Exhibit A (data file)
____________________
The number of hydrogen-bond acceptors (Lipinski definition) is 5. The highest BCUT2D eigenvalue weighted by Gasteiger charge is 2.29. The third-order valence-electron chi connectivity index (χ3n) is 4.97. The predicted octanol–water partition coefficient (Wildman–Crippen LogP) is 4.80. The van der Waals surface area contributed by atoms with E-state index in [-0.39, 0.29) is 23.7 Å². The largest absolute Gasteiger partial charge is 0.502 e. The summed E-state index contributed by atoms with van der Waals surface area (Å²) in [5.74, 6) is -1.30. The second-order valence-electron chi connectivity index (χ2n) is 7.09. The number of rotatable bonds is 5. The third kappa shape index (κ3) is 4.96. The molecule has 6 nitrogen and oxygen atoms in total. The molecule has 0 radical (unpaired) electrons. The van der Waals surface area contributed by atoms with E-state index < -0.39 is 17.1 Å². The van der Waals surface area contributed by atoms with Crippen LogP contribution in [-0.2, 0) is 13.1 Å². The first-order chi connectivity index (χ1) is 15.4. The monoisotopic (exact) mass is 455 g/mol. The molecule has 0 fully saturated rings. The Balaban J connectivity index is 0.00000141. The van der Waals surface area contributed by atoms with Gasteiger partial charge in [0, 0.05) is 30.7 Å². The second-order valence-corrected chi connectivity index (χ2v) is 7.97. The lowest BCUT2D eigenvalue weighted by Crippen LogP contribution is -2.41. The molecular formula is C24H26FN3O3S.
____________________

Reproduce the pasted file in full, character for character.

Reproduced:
The number of hydrogen-bond acceptors (Lipinski definition) is 5. The highest BCUT2D eigenvalue weighted by Gasteiger charge is 2.29. The third-order valence-electron chi connectivity index (χ3n) is 4.97. The predicted octanol–water partition coefficient (Wildman–Crippen LogP) is 4.80. The van der Waals surface area contributed by atoms with E-state index in [-0.39, 0.29) is 23.7 Å². The largest absolute Gasteiger partial charge is 0.502 e. The summed E-state index contributed by atoms with van der Waals surface area (Å²) in [5.74, 6) is -1.30. The second-order valence-electron chi connectivity index (χ2n) is 7.09. The number of rotatable bonds is 5. The third kappa shape index (κ3) is 4.96. The molecule has 6 nitrogen and oxygen atoms in total. The molecule has 0 radical (unpaired) electrons. The van der Waals surface area contributed by atoms with E-state index < -0.39 is 17.1 Å². The van der Waals surface area contributed by atoms with Crippen LogP contribution in [-0.2, 0) is 13.1 Å². The first-order chi connectivity index (χ1) is 15.4. The monoisotopic (exact) mass is 455 g/mol. The molecule has 0 fully saturated rings. The Balaban J connectivity index is 0.00000141. The van der Waals surface area contributed by atoms with Gasteiger partial charge in [0, 0.05) is 30.7 Å². The second-order valence-corrected chi connectivity index (χ2v) is 7.97. The lowest BCUT2D eigenvalue weighted by Crippen LogP contribution is -2.41. The molecular formula is C24H26FN3O3S.